“Werner was most fortunate because he was in the officers’ mess cleaning up,” said Provan. “Above him was a large tank of water that burst open and drenched him, which protected him a bit from the flames and the heat.”

Franz was able to jump out of a cloth supply hatch onto the ground below and made the wise decision to run into the wind.

“He didn’t make the mistake of going in the other direction or the flames would have caught him,” Provan said.

Jablonski said three other survivors of the disaster are believed to be still alive today. Werner Doehner and Horst Schirmer, who were both passengers aboard the Hindenburg, and Robert Buchanan, a member of the ground crew that was waiting to moor the ship.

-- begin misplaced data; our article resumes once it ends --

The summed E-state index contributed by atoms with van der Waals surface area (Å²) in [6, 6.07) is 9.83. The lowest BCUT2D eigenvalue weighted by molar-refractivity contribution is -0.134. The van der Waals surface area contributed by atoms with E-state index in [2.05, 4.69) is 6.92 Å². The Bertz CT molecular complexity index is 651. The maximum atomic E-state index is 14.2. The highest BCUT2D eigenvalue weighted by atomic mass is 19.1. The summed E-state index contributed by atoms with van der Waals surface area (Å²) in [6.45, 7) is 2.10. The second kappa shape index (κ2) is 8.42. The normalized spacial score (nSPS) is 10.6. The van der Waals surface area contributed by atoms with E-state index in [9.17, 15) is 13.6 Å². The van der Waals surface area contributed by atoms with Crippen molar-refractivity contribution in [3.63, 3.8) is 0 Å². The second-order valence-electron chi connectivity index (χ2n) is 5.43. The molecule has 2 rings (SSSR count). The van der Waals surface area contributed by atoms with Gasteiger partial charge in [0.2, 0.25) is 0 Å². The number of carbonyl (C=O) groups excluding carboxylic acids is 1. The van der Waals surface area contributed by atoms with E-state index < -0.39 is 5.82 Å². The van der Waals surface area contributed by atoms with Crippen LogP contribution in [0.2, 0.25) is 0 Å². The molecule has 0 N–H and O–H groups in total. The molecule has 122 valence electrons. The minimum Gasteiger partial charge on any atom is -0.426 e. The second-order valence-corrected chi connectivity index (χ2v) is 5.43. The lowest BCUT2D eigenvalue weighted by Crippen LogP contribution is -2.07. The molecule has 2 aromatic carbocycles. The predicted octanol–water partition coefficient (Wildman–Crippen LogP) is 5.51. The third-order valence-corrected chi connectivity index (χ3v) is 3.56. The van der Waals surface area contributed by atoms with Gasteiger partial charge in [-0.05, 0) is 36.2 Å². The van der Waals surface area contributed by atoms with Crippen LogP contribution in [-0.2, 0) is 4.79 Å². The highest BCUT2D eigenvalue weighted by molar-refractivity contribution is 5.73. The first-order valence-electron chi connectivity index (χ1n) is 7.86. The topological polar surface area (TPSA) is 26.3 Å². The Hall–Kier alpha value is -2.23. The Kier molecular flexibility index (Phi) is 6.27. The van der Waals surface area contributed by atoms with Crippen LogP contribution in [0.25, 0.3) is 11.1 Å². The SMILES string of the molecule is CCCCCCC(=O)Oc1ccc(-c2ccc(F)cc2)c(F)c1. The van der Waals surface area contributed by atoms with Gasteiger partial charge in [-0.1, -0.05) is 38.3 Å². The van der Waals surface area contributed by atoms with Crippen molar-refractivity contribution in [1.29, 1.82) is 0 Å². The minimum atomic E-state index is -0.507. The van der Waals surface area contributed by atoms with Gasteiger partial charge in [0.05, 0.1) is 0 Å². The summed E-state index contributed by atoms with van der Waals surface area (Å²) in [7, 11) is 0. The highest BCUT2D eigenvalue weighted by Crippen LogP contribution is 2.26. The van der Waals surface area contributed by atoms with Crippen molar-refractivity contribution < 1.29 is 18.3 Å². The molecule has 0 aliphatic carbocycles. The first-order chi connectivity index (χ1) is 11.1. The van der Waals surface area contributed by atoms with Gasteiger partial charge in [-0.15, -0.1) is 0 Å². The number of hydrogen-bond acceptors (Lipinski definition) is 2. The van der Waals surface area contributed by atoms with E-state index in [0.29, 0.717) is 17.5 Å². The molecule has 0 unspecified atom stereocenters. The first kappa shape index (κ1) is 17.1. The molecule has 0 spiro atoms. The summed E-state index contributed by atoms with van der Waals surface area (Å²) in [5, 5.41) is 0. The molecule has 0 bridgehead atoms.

Will New York City get its own floating beach?

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    City Beach will give Manhattanites a beachy playground along the Hudson River.Indiegogo/City Beach NYC

Summer in the concrete jungle is no picnic.  But one New York developer is looking to to create a sandy oasis right in The Big Apple.

Blayne Ross is using crowdfunding site Indiegogo to start a campaign that would convert an old shipping barge into a floating beach along the Hudson River. Called City Beach, it is estimated to cost $24 million.

Ross, who calls himself a creative entrepreneur, has teamed up with Workshop/APD and Craft Engineering to help develop the ambitious design.